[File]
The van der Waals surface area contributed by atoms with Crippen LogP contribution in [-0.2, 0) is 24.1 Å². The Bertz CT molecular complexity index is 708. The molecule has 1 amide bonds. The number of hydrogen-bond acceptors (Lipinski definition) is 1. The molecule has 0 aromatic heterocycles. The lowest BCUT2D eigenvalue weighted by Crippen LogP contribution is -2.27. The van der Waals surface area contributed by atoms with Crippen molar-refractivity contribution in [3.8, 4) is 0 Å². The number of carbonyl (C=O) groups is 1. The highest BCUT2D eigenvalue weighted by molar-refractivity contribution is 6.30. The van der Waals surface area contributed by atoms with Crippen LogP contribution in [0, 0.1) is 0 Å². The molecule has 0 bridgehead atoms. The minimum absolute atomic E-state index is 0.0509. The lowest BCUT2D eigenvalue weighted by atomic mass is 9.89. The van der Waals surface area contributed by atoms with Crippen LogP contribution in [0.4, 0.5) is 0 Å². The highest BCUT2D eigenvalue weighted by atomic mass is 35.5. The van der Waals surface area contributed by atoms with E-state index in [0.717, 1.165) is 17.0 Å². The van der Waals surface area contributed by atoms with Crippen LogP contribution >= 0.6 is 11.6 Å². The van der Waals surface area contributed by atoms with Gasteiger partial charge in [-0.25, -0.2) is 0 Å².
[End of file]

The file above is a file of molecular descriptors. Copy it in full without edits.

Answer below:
The van der Waals surface area contributed by atoms with Crippen LogP contribution in [-0.2, 0) is 24.1 Å². The Bertz CT molecular complexity index is 708. The molecule has 1 amide bonds. The number of hydrogen-bond acceptors (Lipinski definition) is 1. The molecule has 0 aromatic heterocycles. The lowest BCUT2D eigenvalue weighted by Crippen LogP contribution is -2.27. The van der Waals surface area contributed by atoms with Crippen molar-refractivity contribution in [3.8, 4) is 0 Å². The number of carbonyl (C=O) groups is 1. The highest BCUT2D eigenvalue weighted by molar-refractivity contribution is 6.30. The van der Waals surface area contributed by atoms with Crippen LogP contribution in [0, 0.1) is 0 Å². The molecule has 0 bridgehead atoms. The minimum absolute atomic E-state index is 0.0509. The lowest BCUT2D eigenvalue weighted by atomic mass is 9.89. The van der Waals surface area contributed by atoms with Crippen LogP contribution in [0.4, 0.5) is 0 Å². The highest BCUT2D eigenvalue weighted by atomic mass is 35.5. The van der Waals surface area contributed by atoms with E-state index in [0.717, 1.165) is 17.0 Å². The van der Waals surface area contributed by atoms with Crippen LogP contribution >= 0.6 is 11.6 Å². The van der Waals surface area contributed by atoms with Gasteiger partial charge in [-0.25, -0.2) is 0 Å².